March 11, 2019 11:54 pm
Updated: March 12, 2019 12:02 am

Vancouver Recovery Club, a 24/7 addiction drop-in centre, may lose city funding and close at night

Vancouver Recovery Club executive director Bill Wong says the centre is the only 24/7 addiction centre in the city.

Vancouver Recovery Club

Vancouver’s only 24-hour addiction centre may soon have to close its doors at night, after City of Vancouver staff recommended that council cut part of its funding.

Vancouver Recovery Club executive director Bill Wong said that the centre is eligible for funding under the Direct Social Services Grant., according to a city staff report.

But the report recommended against providing the funding, because other applications have been “rated higher in addressing city priorities.”

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“It’s not funny, but it is comical that they would say that,” Wong said.

“That we’re not on the priority list and yet the opioid crisis is… they’re dying. And we’re here to help. 24 hours a day, 7 days a week.”

The application for funding for the Vancouver Recovery Club’s 24/7 Drop In and Referral Centre program, included in the city staff’s report, described it as assisting “a vulnerable population to connect with social services, health, mental health, and other services to promote wellness and guidance to a sustainable lifestyle.”

The report said the program “meets eligibility criteria but funding [is] not recommended as [the] grants budget is limited and other applications [are] rated higher in addressing city priorities.”

READ MORE: 2,066 Canadians died of opioid overdoses in the first half of 2018

Wong said the centre operates under a policy of abstinence, which means no drugs or alcohol on site. Instead, addicts trying to distract themselves from wanting to use can come in for shelter, warmth and snacks.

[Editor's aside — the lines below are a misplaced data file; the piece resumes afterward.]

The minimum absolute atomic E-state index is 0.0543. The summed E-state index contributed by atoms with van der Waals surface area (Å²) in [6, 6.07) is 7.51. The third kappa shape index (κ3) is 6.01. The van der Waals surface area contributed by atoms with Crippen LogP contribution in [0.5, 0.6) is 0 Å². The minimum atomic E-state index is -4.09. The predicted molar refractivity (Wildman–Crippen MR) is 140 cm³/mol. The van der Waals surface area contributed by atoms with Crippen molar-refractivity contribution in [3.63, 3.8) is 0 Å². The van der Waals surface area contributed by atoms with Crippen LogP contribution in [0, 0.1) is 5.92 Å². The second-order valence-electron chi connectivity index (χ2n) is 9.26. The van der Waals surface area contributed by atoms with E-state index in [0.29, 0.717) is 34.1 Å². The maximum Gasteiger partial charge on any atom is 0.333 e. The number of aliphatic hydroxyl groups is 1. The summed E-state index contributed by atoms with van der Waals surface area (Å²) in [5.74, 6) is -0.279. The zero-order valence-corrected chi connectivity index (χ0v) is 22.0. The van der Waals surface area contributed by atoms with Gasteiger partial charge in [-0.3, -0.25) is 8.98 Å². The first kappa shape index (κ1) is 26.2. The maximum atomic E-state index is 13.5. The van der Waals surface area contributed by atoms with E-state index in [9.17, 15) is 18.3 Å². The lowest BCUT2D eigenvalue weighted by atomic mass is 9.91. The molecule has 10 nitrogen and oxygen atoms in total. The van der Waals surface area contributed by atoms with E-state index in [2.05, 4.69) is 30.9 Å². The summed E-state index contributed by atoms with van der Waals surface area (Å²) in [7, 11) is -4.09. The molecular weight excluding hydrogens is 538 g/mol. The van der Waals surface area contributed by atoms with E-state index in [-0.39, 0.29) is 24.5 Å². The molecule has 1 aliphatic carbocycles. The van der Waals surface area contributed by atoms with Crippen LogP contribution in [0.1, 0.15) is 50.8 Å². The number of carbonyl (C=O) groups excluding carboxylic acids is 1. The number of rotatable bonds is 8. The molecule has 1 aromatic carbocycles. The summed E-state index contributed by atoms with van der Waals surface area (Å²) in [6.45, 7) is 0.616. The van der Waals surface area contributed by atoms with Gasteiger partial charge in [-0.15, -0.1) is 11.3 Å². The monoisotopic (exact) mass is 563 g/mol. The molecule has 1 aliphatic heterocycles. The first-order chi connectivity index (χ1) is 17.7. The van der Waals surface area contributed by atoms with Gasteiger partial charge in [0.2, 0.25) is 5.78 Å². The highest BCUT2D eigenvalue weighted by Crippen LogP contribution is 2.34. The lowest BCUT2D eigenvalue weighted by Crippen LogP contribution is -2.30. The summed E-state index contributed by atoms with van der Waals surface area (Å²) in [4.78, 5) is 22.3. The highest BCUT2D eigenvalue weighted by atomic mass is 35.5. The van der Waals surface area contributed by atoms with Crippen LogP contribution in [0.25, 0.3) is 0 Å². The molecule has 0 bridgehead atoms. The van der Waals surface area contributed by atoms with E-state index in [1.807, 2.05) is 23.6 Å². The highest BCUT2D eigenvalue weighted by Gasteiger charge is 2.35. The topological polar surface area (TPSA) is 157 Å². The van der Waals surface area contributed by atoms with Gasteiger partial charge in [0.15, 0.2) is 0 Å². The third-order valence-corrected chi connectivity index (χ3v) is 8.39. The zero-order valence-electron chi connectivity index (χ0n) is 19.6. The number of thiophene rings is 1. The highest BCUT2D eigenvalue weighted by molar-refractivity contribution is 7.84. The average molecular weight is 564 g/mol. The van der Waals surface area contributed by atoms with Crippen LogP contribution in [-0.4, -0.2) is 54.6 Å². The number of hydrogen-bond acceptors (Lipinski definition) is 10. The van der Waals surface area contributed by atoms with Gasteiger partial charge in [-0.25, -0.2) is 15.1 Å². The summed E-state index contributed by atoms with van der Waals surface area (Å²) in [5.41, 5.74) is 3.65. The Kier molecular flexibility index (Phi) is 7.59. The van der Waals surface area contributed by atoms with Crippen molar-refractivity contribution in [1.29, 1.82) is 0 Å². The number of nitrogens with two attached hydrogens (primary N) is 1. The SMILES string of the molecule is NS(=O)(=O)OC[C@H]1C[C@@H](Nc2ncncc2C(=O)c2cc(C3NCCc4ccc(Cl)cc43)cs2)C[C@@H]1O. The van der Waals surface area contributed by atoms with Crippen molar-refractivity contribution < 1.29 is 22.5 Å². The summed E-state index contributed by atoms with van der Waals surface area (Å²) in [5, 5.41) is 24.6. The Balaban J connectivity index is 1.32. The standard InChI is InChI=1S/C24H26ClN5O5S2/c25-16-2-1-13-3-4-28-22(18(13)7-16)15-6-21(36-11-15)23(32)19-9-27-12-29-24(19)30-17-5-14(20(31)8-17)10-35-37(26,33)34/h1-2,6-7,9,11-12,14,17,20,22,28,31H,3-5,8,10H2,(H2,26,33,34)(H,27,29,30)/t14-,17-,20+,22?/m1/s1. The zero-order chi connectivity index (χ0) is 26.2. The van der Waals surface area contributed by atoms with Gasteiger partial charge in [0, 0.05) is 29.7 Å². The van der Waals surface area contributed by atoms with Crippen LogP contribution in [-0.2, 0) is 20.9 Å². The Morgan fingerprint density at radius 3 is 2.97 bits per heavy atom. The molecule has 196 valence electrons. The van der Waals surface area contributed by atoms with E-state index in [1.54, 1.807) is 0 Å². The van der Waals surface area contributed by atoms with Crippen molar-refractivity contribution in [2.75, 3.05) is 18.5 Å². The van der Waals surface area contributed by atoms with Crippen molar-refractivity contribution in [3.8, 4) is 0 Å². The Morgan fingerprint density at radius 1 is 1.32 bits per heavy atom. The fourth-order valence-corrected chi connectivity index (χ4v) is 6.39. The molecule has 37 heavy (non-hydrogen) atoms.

He said the funding has allowed the centre to pay its staff, so that it can stay open all night and provide an essential service for addicts who need help.

“Three o’clock in the morning when everything’s closed, that’s when they have their issues. Having doors closed would be devastating,” Wong said.

“But if we did receive the funding we would be able to keep our doors open and service residents of Vancouver that are vulnerable, that need help, that are looking for help.”

READ MORE: Opioid crisis may be lowering Canadians’ life expectancy, report says

Wong will be visiting Vancouver City Council to appeal for the funding. He said the Vancouver Recovery Club has received $36,000 from the city every year for 20 years — except for last year, when it was cut to $20,000, and this year, when it threatens to be cut completely.

Wong said with the opioid crisis going on, this isn’t the time to cut services that help.

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